Assuming more cases fall under Rule 16.1, i.e., if fewer plaintiffs opt out and trial courts limit defendants from opting out, the changes are likely to affect litigated claims, both positively and negatively.
1. Positive Effects of the Changes
Reduced Expert Expenses
The revised version of Rule 16.1 is likely to reduce litigation costs. For example, each party will be presumptively limited to a single retained expert. Under the current rule, there is no limitation.
Improved Predictability of Litigation Expenses
The predictability of litigation expenses will likely improve, reducing the need for supplemental budgets from counsel and revisions to the reserve amount (for claims defended under a liability insurance policy). Under the revised version of Rule 16.1, deposition and written discovery, while permitted, will be much more limited than what is typically permitted under C.R.C.P. 16. Accordingly, the fees and costs associated with these activities, which vary significantly from case to case, should become more predictable.
Streamlined Removability to Federal Court
The revised version of Rule 16.1 may be helpful to defendants who wish to remove a case to federal court under diversity jurisdiction, which requires a removing party to show that the amount in controversy exceeds $75,000, the jurisdictional limit. Under Rule 16.1, an attorney whose client is opting out of the rule based on the amount of the damages sought, i.e., in excess of $100,000, must file a civil case cover sheet noting that the plaintiff is seeking a monetary judgment in excess of $100,000. Currently, the civil case cover sheet is not subject to Rule 11.
A majority of Colorado’s federal court judges have rejected civil case cover sheets as evidence of the amount in controversy because the civil cover sheet is not subject to Rule 11. For cases filed on or after September 1, 2018, the civil case cover sheet will be a Rule 11 filing and can presumably be used as evidence of the amount in controversy for diversity jurisdiction cases.
2. Negative Effects of the Changes
Removal of the $100,000 Damages Cap and Limiting Opt-Outs
In the revised version of Rule 16.1, the Colorado Supreme Court removed an important defense-friendly feature, the $100,000 damages cap. Under the current rule, a defendant has the option of weighing the competing interests in deciding whether to opt out from simplified civil procedure. That is, a defendant can decide that foregoing written discovery is a worthwhile trade for the protection of a damages cap, a protection that may be particularly important if the defendant has lower liability insurance limits. That choice will no longer be available for cases filed on or after September 1, 2018.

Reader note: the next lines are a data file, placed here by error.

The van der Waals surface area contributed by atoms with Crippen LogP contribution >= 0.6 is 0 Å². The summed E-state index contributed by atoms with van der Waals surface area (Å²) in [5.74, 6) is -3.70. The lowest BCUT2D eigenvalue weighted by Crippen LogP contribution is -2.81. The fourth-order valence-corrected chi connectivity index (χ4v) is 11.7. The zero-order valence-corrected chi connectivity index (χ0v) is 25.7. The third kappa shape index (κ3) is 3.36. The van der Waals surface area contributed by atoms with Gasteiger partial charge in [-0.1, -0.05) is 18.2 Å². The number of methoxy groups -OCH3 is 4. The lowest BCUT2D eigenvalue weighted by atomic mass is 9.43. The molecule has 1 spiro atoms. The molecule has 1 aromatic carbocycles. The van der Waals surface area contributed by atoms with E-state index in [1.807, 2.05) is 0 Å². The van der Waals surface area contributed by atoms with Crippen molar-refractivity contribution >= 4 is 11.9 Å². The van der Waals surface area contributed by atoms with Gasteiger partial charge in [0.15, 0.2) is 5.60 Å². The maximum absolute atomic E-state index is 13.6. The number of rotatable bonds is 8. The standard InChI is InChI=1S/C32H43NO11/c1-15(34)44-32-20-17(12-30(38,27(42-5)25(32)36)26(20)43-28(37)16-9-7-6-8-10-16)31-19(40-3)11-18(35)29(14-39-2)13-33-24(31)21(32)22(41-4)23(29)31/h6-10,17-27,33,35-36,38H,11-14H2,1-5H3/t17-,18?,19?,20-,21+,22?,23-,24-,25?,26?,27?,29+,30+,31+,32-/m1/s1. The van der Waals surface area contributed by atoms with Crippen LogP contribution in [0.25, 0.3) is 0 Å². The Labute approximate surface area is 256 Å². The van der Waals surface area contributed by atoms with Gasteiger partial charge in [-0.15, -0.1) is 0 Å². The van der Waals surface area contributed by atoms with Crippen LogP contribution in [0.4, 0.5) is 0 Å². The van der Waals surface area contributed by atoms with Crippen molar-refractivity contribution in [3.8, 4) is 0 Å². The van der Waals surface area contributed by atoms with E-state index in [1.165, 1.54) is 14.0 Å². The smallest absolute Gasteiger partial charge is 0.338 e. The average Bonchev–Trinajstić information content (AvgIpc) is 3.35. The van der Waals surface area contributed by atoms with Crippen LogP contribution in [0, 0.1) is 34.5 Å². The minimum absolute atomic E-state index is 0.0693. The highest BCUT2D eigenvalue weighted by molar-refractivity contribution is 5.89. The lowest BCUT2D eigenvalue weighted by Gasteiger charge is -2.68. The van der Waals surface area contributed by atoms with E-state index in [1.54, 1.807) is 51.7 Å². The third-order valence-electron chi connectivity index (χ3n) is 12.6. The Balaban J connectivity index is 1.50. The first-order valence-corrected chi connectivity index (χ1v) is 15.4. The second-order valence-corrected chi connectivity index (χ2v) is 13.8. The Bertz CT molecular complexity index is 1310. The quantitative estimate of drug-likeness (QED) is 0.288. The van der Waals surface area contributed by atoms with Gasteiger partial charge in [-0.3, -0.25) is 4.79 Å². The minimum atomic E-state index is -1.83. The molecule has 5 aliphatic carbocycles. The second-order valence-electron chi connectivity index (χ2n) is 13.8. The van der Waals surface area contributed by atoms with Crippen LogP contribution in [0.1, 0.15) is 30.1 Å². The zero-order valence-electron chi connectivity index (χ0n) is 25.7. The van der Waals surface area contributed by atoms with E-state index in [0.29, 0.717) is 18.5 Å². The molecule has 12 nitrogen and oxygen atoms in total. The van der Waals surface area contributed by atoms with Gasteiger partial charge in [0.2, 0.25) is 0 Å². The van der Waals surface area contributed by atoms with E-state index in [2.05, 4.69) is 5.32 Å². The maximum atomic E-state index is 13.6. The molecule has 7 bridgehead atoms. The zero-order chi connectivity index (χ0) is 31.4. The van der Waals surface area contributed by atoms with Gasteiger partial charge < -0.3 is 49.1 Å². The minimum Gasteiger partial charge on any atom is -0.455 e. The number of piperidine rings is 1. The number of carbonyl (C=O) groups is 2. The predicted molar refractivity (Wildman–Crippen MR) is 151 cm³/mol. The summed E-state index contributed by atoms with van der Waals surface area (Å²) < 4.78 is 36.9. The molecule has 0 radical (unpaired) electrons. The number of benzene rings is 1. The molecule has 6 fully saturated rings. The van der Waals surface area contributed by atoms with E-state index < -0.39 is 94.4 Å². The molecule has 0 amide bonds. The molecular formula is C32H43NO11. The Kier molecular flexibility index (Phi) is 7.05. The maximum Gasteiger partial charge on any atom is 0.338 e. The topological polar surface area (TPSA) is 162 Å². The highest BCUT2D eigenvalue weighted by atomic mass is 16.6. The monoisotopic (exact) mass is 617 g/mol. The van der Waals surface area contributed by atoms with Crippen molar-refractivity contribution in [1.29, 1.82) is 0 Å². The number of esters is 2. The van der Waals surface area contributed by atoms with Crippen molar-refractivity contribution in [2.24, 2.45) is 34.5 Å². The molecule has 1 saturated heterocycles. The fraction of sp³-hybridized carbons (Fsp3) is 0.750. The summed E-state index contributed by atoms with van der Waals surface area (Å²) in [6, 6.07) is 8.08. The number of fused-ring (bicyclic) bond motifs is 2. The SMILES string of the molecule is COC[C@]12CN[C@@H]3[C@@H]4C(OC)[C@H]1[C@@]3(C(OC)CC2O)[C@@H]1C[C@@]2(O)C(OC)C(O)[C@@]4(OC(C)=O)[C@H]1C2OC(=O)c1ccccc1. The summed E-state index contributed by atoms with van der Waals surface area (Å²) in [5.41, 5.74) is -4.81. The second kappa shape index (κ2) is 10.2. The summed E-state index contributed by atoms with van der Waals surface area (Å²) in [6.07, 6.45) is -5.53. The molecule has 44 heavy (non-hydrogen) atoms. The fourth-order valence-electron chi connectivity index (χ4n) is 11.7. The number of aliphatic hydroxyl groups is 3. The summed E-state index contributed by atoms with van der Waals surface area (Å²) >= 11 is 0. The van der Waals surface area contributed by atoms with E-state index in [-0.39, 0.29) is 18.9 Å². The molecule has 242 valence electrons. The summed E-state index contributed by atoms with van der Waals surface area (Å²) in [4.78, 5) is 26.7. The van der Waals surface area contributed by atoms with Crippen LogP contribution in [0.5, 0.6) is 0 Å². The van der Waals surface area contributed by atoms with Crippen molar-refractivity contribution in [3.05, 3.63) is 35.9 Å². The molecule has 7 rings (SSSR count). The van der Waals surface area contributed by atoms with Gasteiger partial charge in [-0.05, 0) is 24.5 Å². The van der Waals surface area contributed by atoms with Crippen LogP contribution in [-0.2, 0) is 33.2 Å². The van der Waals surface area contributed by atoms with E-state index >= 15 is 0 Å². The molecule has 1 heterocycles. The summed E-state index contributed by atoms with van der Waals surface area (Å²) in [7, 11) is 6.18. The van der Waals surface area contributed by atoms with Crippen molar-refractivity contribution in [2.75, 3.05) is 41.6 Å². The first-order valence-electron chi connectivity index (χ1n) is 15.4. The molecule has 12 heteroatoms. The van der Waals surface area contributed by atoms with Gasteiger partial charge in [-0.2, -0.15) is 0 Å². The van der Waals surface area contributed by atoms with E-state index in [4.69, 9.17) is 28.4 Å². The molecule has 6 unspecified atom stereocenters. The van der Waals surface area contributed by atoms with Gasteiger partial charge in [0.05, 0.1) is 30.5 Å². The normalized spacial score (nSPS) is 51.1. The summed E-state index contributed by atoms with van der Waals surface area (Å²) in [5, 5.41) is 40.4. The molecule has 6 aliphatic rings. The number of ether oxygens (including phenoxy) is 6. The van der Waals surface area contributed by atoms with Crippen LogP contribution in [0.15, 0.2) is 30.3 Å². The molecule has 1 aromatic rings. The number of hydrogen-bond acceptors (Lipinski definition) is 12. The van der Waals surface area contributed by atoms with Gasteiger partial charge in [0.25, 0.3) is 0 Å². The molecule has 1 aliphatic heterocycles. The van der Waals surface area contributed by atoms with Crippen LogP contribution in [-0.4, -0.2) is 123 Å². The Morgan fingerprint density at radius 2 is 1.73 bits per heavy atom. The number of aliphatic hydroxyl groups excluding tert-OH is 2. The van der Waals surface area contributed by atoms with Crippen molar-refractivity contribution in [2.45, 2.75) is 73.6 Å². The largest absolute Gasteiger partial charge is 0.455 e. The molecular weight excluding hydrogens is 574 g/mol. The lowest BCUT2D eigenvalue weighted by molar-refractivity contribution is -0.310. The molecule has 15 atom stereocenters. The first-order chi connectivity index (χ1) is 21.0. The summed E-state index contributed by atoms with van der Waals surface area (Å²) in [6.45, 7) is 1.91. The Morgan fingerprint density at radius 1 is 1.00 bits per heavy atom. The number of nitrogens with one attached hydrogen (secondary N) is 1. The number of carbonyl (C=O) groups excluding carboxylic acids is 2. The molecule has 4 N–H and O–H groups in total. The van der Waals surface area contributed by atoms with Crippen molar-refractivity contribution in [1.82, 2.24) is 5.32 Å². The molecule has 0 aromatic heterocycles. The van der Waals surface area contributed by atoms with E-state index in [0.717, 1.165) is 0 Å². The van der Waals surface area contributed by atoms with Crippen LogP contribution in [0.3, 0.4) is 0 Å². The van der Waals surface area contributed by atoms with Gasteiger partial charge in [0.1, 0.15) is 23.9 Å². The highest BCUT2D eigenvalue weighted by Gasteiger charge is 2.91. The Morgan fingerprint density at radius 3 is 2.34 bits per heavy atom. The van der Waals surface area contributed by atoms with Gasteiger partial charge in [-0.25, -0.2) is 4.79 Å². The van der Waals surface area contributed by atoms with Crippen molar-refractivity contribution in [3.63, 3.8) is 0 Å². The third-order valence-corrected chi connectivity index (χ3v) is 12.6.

Reduced Information for Evaluating Settlement Value
Once a claim is in litigation and proceeding under the revised version of Rule 16.1, the opportunities to observe the plaintiff and assess him or her for the purpose of evaluating the settlement value of a claim is limited. Discovery depositions will be subject to a cumulative 6-hour limit and, accordingly, counsel will have to make some choices in how deposition time is allocated. One likely outcome is that the plaintiff’s deposition will be shorter, limiting the time available to assess whether the plaintiff will make a good witness on his or her behalf. It will also limit the time available to challenge a plaintiff with adverse evidence, an approach that often helps to manage settlement expectations.
Impairment of a Defendant’s Ability to Challenge Claims
The revised version of Rule 16.1 reduces the adversarial nature of litigation by limiting a defendant’s ability to test the plaintiff’s claims. This, in turn, may encourage unscrupulous attorneys to engage in hide-the-ball litigation tactics, knowing that the chance of discovery (and any related consequences) is diminished.
The revised version of Rule 16.1 also expands the opportunities for procedural gamesmanship. Consider the following scenarios that may arise when the revised version of Rule 16.1 goes into effect:
- Cases Involving Two or More Plaintiffs: A motor vehicle accident involving two or more claimants can result in a lawsuit where the two claimants, now plaintiffs, seek damages against a single defendant. The defendant’s attorneys will now have to depose two plaintiffs and, potentially, two or more treaters, all within the 6-hour cumulative time limit. Similarly, the defendant will have to use the already limited written discovery against two plaintiffs, while each plaintiff could separately use its full allotment against the defendant. Under the revised version of Rule 16.1, the defendant in this scenario would be presumptively limited to a single retained expert, though the trial court would likely find good cause to expand the number of retained experts to two to separately address each plaintiff’s claimed medical issues.